After months of rancour and retributions, there is a new confidence and sense of unity among the Tories. However, this has been achieved at a heavy price.
The toxic political mood across the country over Brexit and the chaotic scenes at Westminster have done great harm to Britain’s reputation.
No wonder other EU countries feel bolstered in their reluctance to grant Britain any concession.
Theresa May during Prime Minister’s Questions in the House of Commons on Wednesday
Indeed, Brussels is much more likely now to ignore Mrs May’s begging bowl as she pleads for a substantive concession on the seeming intractable issue of the Northern Ireland backstop.
Perhaps things will change over the next few days — but the chances look slim.
So it seems possible that Mrs May will be forced to return to the Commons in two weeks’ time and admit that she has failed once again to obtain any favours from Juncker, Barnier, Merkel, Macron et al.
Not only would this mean that our prime minister would be back where she began, but the divisions within the Tory Party would surface again.
For the fact is that although the hardline Brexiteers in the European Research Group finally fell behind their party leader and helped Mrs May triumph on Tuesday, they are still adamant that they will fight to the last to try to win the kind of ‘tungsten-tipped’ Brexit they want.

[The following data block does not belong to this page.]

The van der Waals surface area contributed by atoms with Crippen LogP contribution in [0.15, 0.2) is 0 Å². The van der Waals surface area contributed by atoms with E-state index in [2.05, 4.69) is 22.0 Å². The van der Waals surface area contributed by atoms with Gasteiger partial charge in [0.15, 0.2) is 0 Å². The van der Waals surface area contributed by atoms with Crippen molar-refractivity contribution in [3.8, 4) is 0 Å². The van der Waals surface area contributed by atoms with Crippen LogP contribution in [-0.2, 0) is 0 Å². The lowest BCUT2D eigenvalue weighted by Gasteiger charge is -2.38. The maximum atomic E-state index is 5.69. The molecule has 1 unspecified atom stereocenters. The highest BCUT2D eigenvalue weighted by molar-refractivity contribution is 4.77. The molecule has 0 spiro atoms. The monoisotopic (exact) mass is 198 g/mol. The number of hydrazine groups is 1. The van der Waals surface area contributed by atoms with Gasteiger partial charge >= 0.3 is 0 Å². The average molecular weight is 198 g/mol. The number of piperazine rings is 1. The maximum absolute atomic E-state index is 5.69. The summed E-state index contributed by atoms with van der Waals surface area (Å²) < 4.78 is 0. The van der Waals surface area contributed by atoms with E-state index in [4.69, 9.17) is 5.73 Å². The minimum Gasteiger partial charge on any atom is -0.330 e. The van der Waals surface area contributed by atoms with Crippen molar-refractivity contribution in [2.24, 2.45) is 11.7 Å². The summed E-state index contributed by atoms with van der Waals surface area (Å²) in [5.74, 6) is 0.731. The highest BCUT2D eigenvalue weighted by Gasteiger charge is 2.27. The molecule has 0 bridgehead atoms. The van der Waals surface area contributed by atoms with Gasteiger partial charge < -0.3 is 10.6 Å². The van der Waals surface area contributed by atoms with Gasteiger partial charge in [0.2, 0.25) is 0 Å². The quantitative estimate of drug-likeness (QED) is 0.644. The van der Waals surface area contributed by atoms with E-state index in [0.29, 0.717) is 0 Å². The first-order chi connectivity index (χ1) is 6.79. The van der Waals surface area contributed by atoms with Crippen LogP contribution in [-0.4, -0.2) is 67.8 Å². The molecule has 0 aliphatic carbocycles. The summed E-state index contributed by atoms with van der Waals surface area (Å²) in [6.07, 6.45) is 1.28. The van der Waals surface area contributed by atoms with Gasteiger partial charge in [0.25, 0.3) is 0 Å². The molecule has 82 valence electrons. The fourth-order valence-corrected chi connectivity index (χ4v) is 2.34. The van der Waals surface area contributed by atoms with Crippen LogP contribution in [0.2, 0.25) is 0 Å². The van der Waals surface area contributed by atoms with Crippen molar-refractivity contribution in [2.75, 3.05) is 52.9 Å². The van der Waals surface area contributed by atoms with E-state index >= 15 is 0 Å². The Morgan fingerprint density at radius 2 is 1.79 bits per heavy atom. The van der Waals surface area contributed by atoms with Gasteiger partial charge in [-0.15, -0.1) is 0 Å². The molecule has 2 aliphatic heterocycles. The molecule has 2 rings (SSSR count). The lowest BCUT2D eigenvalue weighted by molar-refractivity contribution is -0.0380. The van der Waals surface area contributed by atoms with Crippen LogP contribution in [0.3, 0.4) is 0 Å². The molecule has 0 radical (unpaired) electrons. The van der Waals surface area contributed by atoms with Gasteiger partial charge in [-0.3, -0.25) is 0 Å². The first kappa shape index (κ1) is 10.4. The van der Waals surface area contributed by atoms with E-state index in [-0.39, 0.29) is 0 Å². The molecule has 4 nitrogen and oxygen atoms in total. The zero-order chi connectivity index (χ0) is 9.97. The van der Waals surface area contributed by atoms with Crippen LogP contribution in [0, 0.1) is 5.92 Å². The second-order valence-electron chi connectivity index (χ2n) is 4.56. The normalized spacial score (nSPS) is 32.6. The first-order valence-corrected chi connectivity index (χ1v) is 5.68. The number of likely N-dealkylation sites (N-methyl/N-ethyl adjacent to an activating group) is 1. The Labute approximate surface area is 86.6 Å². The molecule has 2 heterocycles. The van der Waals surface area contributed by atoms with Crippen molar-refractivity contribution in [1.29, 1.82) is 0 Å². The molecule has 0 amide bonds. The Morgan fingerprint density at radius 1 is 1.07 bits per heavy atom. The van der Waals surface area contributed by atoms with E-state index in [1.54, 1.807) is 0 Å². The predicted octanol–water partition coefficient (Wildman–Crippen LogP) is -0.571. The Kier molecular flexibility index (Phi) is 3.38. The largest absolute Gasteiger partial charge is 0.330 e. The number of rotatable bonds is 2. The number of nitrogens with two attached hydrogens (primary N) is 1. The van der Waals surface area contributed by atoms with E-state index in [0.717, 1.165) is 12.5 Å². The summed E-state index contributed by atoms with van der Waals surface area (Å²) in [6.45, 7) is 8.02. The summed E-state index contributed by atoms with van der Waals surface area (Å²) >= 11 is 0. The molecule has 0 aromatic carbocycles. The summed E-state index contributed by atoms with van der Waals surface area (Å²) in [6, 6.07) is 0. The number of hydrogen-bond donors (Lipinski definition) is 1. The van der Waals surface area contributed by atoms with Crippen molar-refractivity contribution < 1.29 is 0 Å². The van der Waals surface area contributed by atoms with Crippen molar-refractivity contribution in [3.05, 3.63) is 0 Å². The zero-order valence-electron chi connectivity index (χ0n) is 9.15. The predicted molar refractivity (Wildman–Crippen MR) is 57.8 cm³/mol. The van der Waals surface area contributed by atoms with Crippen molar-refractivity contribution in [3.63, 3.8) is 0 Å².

So, what will happen then?
Inevitably, numerous theories abound — some wise but others wild.
There has been talk of Downing Street wooing Labour MPs who represent areas that voted Leave.
Embattled Commons Speaker John Bercow deserves credit for the fair-minded way in which he handled the many amendments and fraught atmosphere during Tuesday’s Brexit debate. But he was wrong to have invited BBC cameras to film behind-the-scenes footage.
His job is to be the highest authority of the Commons and to remain politically impartial at all times — not to use this constitutional crisis to massage his own public image.
Mrs May has met some of their number and there have been reports that taxpayers’ money will be made available to help reinvigorate their communities.
Such horse-trading, though, is shoddy politics.
It smacks of the £1 billion ‘cash for votes’ deal that the Government did with the Democratic Unionist Party to prop it up in the Commons. Another option being discussed is that the prickly Irish prime minister Leo Varadkar could be picked off and persuaded to waive his objections to the backstop.
Of course, all these alternative solutions face huge hurdles.
My view is that too many politicians are simply playing fantasy politics. As the clock ticks down to March 29, only hardline Brexiteers are relaxed — relishing the prospect of a No Deal Brexit, which is the default position if no compromise is found.
I fear that these Brexiteers are blind to the possible economic collapse and social unrest that could occur if Britain jumps off the cliff edge of Brexit without a deal. Thankfully, the majority of MPs strongly oppose a No Deal Brexit.